BACK TO MAIN  |  ONLINE BOOKSTORE  |  HOW TO ORDER

TWN Info Service on Health Issues (Apr20/02)
1 April 2020
Third World Network  

G20 to ensure flow of vital supplies to fight COVID-19
Published in SUNS #9091 dated 31 March 2020

Geneva, 30 Mar (D. Ravi Kanth) — Trade ministers from major developed and developing countries of the Group of 20 (G20) are expected to reiterate on 30 March that they would ensure “the controlled flow of vital medical supplies and equipment, agricultural products, and other essential goods and services for supporting the health of our citizens,” in fighting COVID-19.

The COVID-19 respiratory disease has already claimed more than 10,000 lives, with the US, the world’s largest economy, expected to witness the loss of around 200,000 lives, according to US President Donald Trump.

Against this backdrop, the “extraordinary trade ministers’ (teleconference) meeting” of the G20 ought to have come out with a robust warlike plan in its draft statement, said a capital-based trade official, who spoke to the SUNS on condition of anonymity.

Instead, the draft statement, obtained by the SUNS on Sunday, failed to reflect the magnitude of the grave COVID-19 crisis, commented a capital-based trade official, who asked not to be quoted.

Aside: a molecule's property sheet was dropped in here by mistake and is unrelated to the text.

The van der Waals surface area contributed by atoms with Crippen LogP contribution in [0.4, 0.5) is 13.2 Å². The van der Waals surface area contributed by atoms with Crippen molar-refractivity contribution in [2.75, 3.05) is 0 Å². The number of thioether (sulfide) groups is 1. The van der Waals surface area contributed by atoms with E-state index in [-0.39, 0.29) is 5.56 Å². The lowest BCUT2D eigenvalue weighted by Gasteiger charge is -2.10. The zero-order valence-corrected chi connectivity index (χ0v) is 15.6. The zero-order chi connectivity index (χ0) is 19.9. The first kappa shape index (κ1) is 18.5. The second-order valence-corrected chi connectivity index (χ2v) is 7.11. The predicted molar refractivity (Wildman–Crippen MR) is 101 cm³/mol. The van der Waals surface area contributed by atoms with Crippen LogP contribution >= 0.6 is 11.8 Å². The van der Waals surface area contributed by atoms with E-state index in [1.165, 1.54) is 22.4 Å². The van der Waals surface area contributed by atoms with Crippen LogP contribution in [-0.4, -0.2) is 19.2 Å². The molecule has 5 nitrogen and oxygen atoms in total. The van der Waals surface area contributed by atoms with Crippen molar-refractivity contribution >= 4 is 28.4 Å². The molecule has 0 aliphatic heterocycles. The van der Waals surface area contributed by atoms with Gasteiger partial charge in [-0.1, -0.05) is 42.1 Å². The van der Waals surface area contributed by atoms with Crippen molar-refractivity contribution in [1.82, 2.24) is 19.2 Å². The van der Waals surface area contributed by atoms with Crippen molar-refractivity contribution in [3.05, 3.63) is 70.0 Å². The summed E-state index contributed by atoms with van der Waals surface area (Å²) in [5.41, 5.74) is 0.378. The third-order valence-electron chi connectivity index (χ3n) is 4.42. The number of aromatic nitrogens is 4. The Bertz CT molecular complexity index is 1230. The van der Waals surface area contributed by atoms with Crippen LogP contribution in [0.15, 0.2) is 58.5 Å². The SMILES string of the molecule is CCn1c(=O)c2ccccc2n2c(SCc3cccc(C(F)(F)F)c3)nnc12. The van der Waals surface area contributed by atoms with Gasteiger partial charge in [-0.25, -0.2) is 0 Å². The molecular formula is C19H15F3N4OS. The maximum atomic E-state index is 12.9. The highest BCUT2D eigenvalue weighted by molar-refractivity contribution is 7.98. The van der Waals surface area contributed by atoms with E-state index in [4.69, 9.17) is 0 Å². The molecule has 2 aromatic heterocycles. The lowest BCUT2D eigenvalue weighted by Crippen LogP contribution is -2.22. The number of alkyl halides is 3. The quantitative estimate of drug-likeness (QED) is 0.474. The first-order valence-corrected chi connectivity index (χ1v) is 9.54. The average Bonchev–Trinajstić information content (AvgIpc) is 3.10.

The statement emphasized that G20 countries “will take the necessary measures to facilitate trade in essential goods, including by reducing import barriers and expediting customs procedures.”

The draft statement, released as a draft zero document, is expected to undergo changes based on the G20 members’ comments and discussions on 30 March.

The G20 was established in Washington in 2008 after the financial crisis that was triggered off by Wall Street through reckless financialization.

Subsequently, the G20 became a major forum for reforms, though, without much teeth. The G20 is currently under the presidency of Saudi Arabia, and it includes the United States, Argentina, Brazil, Mexico, Canada, Germany, France, the United Kingdom, China, India, Indonesia, South Korea, Australia, Italy, Japan, Russia, Turkey, and the European Union.

The draft G20 statement says that “we will cooperate to support the availability of essential medical supplies and pharmaceuticals by encouraging additional production through incentives and targeted investment.”

It adds, “we will guard against profiteering and unjustified price increases.”

But the G20 did not suggest whether the provisions of the TRIPS (trade-related aspects of intellectual property rights) Agreement need to be relaxed in combating COVID-19.

The draft also failed to suggest explicitly that countries must use the compulsory licensing route for manufacturing existing or new patented medicines for fighting the COVID-19 pandemic.

Significantly, several countries such as Israel, Ecuador, and Germany among others have already indicated that they will use compulsory licensing for new patented drugs.

The G20 draft says that “we are concerned about the impact of COVID-19 on developing and least developed countries,” but did not indicate any concrete relief-measures for developing countries and LDCs who are facing a massive economic crisis.